Anna Maria College recognizes that criminal justice professionals face increasing challenges that demand knowledge and an appreciation of our diverse society. Over the years Anna Maria College’s criminal justice programs have changed with the national scene, contributing to and living within some of the highest academic standards in the field. As the field of criminal justice has grown and evolved, so have our programs, which continue to stand as a model for academic change and excellence. Collaborations and partnerships have allowed the programs to provide education and leadership beyond the traditional classroom walls. Emphasis on intellectual involvement, career preparation, social awareness, and dedication to peace and justice are cornerstones of our programs. The faculty brings a broad spectrum of educational achievements and professional experiences to the classroom. Faculty and students come together as a community of scholars and learners to acquire knowledge in an ever-changing field and to explore the boundaries of that knowledge through research and analytical thought. Anna Maria College educated criminal justice professionals have a commitment to professionalism and excellence, and are cognizant of their responsibilities to the community.
The Master of Science in Criminal Justice program is designed to prepare students for professions in criminal justice while enhancing the academic and professional knowledge of those who are already employed in the field. The curriculum engages students in the exploration of the relationship between theory and practice; the issues inherent in focusing on one over the other and the complexities of searching for answers to crime problems in an area so closely tied to social, political and economic factors. Students study both ethics and theory throughout the curriculum, integrating the two as they inform policy and decision making. The Master of Science in Criminal Justice program is approved by the Massachusetts Board of Higher Education for participation in the Police Career Incentive Pay Program established by the Quinn Bill.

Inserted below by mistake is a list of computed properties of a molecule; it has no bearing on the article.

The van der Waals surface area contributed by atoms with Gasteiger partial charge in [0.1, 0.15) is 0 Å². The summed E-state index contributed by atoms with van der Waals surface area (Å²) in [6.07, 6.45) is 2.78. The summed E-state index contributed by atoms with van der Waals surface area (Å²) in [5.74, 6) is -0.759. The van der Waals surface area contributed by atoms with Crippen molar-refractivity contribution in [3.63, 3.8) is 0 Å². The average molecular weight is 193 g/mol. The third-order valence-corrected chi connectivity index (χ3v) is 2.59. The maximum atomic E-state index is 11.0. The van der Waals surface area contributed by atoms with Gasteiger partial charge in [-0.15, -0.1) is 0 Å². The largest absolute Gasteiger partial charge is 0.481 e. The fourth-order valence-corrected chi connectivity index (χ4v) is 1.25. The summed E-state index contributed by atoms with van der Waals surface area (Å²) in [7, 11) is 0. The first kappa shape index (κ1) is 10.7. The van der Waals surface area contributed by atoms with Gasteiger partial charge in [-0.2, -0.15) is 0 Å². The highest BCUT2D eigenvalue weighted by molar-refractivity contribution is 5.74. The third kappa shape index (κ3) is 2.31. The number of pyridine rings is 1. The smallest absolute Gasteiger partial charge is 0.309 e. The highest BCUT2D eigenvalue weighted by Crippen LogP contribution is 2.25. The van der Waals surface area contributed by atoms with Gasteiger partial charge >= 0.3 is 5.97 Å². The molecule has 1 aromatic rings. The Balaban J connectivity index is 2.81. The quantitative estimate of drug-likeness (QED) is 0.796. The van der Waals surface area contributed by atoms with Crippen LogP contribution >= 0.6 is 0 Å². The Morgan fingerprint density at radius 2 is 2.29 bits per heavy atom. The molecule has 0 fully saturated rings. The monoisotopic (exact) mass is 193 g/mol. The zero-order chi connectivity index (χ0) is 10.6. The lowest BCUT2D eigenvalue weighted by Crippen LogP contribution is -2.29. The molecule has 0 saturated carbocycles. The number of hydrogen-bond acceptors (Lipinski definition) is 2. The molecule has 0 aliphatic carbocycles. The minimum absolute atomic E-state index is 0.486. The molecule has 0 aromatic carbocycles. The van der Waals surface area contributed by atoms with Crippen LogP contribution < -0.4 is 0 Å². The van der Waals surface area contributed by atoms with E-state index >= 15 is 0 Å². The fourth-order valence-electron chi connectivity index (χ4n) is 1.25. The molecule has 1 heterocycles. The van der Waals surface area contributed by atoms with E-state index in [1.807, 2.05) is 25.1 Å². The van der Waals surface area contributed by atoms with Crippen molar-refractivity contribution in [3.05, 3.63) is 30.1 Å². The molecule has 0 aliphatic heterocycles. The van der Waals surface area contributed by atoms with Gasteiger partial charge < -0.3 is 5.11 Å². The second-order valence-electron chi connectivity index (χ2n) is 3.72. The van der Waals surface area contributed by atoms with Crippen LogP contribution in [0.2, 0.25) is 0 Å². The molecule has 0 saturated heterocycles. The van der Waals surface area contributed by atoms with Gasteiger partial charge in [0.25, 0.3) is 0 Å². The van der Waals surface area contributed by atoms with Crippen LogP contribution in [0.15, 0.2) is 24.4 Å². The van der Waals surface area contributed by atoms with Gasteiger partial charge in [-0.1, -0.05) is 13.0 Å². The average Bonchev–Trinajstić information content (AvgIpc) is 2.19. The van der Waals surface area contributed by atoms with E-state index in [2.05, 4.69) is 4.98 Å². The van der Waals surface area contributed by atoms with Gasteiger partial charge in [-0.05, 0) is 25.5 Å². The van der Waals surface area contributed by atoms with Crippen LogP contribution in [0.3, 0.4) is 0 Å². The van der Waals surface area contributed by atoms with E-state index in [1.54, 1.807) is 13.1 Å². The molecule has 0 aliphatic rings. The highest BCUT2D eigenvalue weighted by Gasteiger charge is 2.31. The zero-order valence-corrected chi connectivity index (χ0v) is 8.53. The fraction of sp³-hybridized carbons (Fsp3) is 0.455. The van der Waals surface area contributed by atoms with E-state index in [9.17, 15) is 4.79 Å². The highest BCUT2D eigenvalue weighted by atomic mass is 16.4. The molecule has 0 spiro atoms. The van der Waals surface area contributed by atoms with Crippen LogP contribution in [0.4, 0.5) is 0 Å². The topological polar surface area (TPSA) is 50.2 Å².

In addition to the general graduate studies admissions criteria, applicants must possess an undergraduate major in criminal justice or in a closely related field. Employment in the field of criminal justice may be considered in lieu of the major.
12-courses (36 credits) sequence in accordance with program requirements.
An overall grade-point average of 3.0.
Successful completion of the Capstone Project or written thesis.
This school offers programs in: